Why Historian E.H. Gombrich’s ‘The Story of Art’ Has Stood the Test of Time

A new pocket edition of the art history classic was recently released by Phaidon, as part of its 100th anniversary celebrations.

The Story of Art. E.H. Gombrich, with a new preface by Leonie Gombrich, Revised pocket format. Photo: Phaidon.

The following is excerpted from The Story of Art by E.H. Gombrich, with a new preface by Leonie Gombrich (©2023, released in the U.S. May 3, 2023). Reproduced by permission of Phaidon. All rights reserved.


Preface to the pocket edition 

There are no bad reasons for liking a picture. This is the conviction expressed by my grandfather, E.H. Gombrich, in the opening pages of this book—his best-selling introduction to art, first published in 1950 and enjoyed by millions of readers around the world since. When questioned, as he frequently was, about his own artistic preferences, he generally demurred, insisting that he would not ‘give marks’ to paintings. Tastes change, after all. Perhaps it is because this is not a book about tastes, but the story of the fresh challenges that artists identify and tackle from generation to generation, that it has retained its own freshness for each generation of readers.

E. H. Gombrich. Picture credit: Pino Guidolotti

It mattered greatly to my grandfather that many of his most fervent readers have always been, themselves, artists—artists who felt a kinship, through his interpretation, with the efforts of their forebears. Reading it today, it is undeniable that some of the writer’s language is of its time, as are his assumptions about the world that his original reader would have inhabited. Yet despite these historical realities, his telling of the story of art has, over the decades, proved to have a relevance that resists the passing of time—a relevance rooted in our recognition of the universality and importance of the human urge to create, invent and make anew.

In the case of the book you now hold in your hand, the Story of Art has itself, in a sense, been made anew, although the interior remains unchanged. My family are as indebted as was my grandfather to the new generations at Phaidon Press for rising so well to the challenge of reinvention. The sequence of prefaces included here form an interesting mini-history of the different editions in which Gombrich’s narrative has been made available to the public. This pocket format is the latest in a series of thoroughly satisfying reissues.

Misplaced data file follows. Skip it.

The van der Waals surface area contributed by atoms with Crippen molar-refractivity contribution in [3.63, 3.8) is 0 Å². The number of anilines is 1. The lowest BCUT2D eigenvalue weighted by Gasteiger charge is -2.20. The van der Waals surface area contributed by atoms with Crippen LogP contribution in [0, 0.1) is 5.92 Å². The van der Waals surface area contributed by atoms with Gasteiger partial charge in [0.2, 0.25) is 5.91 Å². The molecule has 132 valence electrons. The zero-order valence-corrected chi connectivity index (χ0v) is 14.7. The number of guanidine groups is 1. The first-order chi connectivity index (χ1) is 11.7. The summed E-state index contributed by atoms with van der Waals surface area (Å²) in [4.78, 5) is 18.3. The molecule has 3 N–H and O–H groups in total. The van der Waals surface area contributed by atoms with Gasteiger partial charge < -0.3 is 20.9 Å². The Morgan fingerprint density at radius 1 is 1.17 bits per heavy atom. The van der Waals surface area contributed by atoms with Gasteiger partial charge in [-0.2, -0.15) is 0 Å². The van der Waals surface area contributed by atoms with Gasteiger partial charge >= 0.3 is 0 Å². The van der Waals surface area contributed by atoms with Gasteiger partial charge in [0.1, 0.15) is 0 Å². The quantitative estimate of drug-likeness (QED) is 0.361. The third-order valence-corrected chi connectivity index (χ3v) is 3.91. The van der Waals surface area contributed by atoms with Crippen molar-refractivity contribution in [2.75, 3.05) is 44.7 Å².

When the first pocket edition appeared in 2006, five years after my grandfather’s death, I, like many, regretted the disappearance of the illustrative tailpiece originally included at the end of each chapter, as Gombrich describes in his preface to the first edition. The redesign rendered these images contextless, just as the first design had made them necessary—and for modern readers, they can still be seen in the full-sized sixteenth edition, which remains available. 

The Story of Art. E.H. Gombrich, with a new preface by Leonie Gombrich, Revised pocket format. Photo: Phaidon.

I was also doubtful of the wisdom, for the pocket edition, of departing from Gombrich’s firmly-held principle of ensuring that images should always appear on the same page as the text in which they are referenced: a principle that caused publisher, designer and author many a tricky conundrum over the years, but which has been greatly appreciated by countless readers. The publisher’s solution was to provide the book with two ribbons, so that the reader can flip effortlessly between text and image. So concerned was I about the deviation from my grandfather’s principle that I felt I must test the arrangement thoroughly. So, I read the re-designed book, and I am very happy to attest that the two-ribbon system works perfectly. Indeed, uncluttered by text as they are in this format, the images gain a clarity that proves to be an unexpected benefit of the pocket edition’s design.

The Story of Art. E.H. Gombrich, with a new preface by Leonie Gombrich, Revised pocket format. Photo: Phaidon.

Best of all, though, was that my test brought me once more into the uninterrupted company of my grandfather. Although I frequently have reason to read other things he wrote, I had not revisited his Story of Art in its entirety for many years. To be honest, I had only meant to re-read a chapter or two—to test those ribbons—but the lucidity, intelligence and sheer humanity of his words drew me on, as they have so many readers past and to come. I remembered what a wonderful companion and guide he was, never more so than when visiting the treasures housed in a museum, gallery, palace or place of worship.

Tastes may change, but for anyone who wants to understand why particular artworks of the past line walls around the world—and why we, today, might care that they do—that tale is here. With this lovely pocket edition, you, too, can take my grandfather with you, and see this world unfold.

Leonie Gombrich, October 2022

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